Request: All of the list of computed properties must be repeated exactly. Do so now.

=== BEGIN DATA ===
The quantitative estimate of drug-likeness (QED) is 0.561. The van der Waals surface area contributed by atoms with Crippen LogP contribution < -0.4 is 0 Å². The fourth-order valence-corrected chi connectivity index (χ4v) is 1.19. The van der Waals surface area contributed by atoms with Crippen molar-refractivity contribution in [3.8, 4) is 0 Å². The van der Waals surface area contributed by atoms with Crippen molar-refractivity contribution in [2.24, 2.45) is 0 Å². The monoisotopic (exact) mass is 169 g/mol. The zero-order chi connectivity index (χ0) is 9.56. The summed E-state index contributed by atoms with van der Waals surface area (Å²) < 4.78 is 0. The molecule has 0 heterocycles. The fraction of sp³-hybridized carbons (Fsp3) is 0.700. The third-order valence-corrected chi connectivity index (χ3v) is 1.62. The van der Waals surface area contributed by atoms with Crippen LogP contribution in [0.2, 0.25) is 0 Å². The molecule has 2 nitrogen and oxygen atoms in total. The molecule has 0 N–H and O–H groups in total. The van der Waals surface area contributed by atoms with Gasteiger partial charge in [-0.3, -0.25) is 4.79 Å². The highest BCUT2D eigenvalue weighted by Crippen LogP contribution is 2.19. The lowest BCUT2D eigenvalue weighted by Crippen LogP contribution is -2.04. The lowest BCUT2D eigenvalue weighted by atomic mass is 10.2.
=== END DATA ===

The quantitative estimate of drug-likeness (QED) is 0.561. The van der Waals surface area contributed by atoms with Crippen LogP contribution < -0.4 is 0 Å². The fourth-order valence-corrected chi connectivity index (χ4v) is 1.19. The van der Waals surface area contributed by atoms with Crippen molar-refractivity contribution in [3.8, 4) is 0 Å². The van der Waals surface area contributed by atoms with Crippen molar-refractivity contribution in [2.24, 2.45) is 0 Å². The monoisotopic (exact) mass is 169 g/mol. The zero-order chi connectivity index (χ0) is 9.56. The summed E-state index contributed by atoms with van der Waals surface area (Å²) < 4.78 is 0. The molecule has 0 heterocycles. The fraction of sp³-hybridized carbons (Fsp3) is 0.700. The third-order valence-corrected chi connectivity index (χ3v) is 1.62. The van der Waals surface area contributed by atoms with Crippen LogP contribution in [0.2, 0.25) is 0 Å². The molecule has 2 nitrogen and oxygen atoms in total. The molecule has 0 N–H and O–H groups in total. The van der Waals surface area contributed by atoms with Gasteiger partial charge in [-0.3, -0.25) is 4.79 Å². The highest BCUT2D eigenvalue weighted by Crippen LogP contribution is 2.19. The lowest BCUT2D eigenvalue weighted by Crippen LogP contribution is -2.04. The lowest BCUT2D eigenvalue weighted by atomic mass is 10.2.